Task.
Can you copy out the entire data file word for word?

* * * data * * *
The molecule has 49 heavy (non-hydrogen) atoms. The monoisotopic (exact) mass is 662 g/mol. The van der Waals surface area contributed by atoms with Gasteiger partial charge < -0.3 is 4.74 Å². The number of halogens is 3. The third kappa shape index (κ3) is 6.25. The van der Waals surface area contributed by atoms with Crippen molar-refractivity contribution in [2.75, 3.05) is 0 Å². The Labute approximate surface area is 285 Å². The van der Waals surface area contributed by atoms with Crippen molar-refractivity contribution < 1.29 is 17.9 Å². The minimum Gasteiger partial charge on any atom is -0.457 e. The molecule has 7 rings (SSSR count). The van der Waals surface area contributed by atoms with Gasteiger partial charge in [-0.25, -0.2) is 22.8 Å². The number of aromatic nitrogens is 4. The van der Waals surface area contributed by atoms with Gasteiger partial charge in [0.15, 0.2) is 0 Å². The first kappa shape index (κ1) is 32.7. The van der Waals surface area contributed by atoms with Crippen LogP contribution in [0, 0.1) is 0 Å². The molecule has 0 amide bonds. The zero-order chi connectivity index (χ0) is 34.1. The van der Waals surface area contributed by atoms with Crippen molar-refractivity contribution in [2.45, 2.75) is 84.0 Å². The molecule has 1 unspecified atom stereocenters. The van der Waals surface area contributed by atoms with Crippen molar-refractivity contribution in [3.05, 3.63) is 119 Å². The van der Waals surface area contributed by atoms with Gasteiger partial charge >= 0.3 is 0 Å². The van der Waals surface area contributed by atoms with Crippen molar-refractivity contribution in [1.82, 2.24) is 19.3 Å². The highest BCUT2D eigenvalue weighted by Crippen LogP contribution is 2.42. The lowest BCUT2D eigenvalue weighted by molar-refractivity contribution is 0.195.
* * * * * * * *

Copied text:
The molecule has 49 heavy (non-hydrogen) atoms. The monoisotopic (exact) mass is 662 g/mol. The van der Waals surface area contributed by atoms with Gasteiger partial charge < -0.3 is 4.74 Å². The number of halogens is 3. The third kappa shape index (κ3) is 6.25. The van der Waals surface area contributed by atoms with Crippen molar-refractivity contribution in [2.75, 3.05) is 0 Å². The Labute approximate surface area is 285 Å². The van der Waals surface area contributed by atoms with Crippen molar-refractivity contribution < 1.29 is 17.9 Å². The minimum Gasteiger partial charge on any atom is -0.457 e. The molecule has 7 rings (SSSR count). The van der Waals surface area contributed by atoms with Gasteiger partial charge in [-0.25, -0.2) is 22.8 Å². The number of aromatic nitrogens is 4. The van der Waals surface area contributed by atoms with Gasteiger partial charge in [0.15, 0.2) is 0 Å². The first kappa shape index (κ1) is 32.7. The van der Waals surface area contributed by atoms with Crippen LogP contribution in [0, 0.1) is 0 Å². The molecule has 0 amide bonds. The zero-order chi connectivity index (χ0) is 34.1. The van der Waals surface area contributed by atoms with Crippen molar-refractivity contribution in [2.45, 2.75) is 84.0 Å². The molecule has 1 unspecified atom stereocenters. The van der Waals surface area contributed by atoms with Crippen molar-refractivity contribution in [3.05, 3.63) is 119 Å². The van der Waals surface area contributed by atoms with Gasteiger partial charge >= 0.3 is 0 Å². The van der Waals surface area contributed by atoms with Crippen molar-refractivity contribution in [1.82, 2.24) is 19.3 Å². The highest BCUT2D eigenvalue weighted by Crippen LogP contribution is 2.42. The lowest BCUT2D eigenvalue weighted by molar-refractivity contribution is 0.195.